Photobook by Alan Gignoux
Appalachia is the poorest region of the United States, earning the region the nickname,” America’s Colony,” while the giant coal companies have earned the nickname, “King Coal.”
King Coal has extracted the coal by using some of the most ruthless methods in what has been called, “Capitalism’s Dark Side.” Today, the coal companies have found an even better way to extract the coal, just blow up the mountains without care for reclamation.
This book describes the socio-economic costs of mountain top removal.
“Received your book today. Thank you!
I’m blown away. Brilliant design, pace, and format.
Heavy, heavy work,” — photographer Roger May.
A companion to Oil Sands, Mountaintops to Moonscapes comprises a large-format book with slip-sleeve, hand-bound in multiple parts, and a booklet in which origami folding techniques are used to express the violence being done to the Appalachian landscape.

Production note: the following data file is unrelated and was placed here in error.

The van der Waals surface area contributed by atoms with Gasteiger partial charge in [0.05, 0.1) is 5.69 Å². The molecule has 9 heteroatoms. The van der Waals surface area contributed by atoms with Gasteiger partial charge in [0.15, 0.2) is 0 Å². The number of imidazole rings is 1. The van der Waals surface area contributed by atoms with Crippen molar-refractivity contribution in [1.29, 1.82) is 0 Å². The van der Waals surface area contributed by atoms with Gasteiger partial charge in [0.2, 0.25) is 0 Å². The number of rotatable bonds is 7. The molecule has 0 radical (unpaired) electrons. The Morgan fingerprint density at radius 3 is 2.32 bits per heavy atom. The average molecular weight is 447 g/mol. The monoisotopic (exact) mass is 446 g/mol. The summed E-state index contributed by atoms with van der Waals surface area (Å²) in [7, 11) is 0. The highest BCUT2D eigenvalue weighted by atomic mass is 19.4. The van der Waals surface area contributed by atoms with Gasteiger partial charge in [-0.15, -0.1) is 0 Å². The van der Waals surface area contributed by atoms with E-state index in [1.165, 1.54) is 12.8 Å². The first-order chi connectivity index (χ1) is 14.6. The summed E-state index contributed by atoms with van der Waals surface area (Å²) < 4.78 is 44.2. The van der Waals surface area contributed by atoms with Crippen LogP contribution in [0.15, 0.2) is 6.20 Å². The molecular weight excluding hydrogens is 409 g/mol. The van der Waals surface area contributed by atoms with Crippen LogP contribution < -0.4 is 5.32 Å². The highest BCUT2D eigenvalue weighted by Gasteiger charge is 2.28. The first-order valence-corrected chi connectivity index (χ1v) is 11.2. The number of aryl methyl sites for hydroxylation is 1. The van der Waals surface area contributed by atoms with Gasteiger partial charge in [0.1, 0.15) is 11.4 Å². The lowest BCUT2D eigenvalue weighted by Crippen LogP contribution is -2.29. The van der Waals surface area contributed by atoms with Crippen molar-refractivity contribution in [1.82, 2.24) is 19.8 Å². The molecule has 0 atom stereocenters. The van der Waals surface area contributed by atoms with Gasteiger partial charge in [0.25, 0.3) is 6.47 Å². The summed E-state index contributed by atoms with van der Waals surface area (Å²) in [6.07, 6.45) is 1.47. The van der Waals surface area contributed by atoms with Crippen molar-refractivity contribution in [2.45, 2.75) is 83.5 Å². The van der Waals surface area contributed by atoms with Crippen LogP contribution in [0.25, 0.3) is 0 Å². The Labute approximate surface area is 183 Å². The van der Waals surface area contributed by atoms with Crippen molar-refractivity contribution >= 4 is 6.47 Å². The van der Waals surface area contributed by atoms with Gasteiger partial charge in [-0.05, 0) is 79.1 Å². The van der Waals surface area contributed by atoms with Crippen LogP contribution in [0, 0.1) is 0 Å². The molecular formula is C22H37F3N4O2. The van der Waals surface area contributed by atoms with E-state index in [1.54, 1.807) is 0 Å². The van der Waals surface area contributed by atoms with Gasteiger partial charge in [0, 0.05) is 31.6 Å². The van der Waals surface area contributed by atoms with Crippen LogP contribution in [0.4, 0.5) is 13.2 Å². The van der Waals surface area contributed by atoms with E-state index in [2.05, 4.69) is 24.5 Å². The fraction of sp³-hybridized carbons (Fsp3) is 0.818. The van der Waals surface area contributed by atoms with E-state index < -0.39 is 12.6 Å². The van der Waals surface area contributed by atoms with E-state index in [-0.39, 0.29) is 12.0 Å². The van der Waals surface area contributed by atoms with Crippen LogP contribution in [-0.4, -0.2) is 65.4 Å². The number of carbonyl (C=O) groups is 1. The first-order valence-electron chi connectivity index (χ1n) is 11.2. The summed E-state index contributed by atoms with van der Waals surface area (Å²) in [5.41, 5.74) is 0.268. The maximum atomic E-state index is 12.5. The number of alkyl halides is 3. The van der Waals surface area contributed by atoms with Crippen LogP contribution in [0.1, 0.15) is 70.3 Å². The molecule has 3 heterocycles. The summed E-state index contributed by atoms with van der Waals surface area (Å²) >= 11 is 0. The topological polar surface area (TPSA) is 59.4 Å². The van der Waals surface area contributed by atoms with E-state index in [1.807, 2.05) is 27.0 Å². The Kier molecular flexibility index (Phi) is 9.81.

As with Oil Sands, the team chose a generous format for the larger book to perfectly show the huge landscapes Gignoux was documenting, along with the vast areas of land being destroyed. Photographs of leafy mountain towns soon give way to the industry of mountaintop removal mining. The book is bound in four parts, allowing the photos to overlap in different combinations, showing the complicated relationship between environmental issues and the local economy. The final image is one large photo showing the destruction left behind. The cover is printed on a textured card representing the tactile nature of the land.
A small booklet containing text-based information accompanies the larger book and includes a paper explosion that gives sculptural form to the mountaintop removal mining process.
Mountaintops to Moonscapes and Oil Sands together illustrate Gignoux Photos’ commitment to and willingness to experiment with, handmade printed formats.
Print run: 100
Size: 350 x 255mm
Pages: 56 in the larger book plus small 12-page booklet (measuring 148x210mm) containing a large ‘exploding’ foldout page (measuring 300x300mm)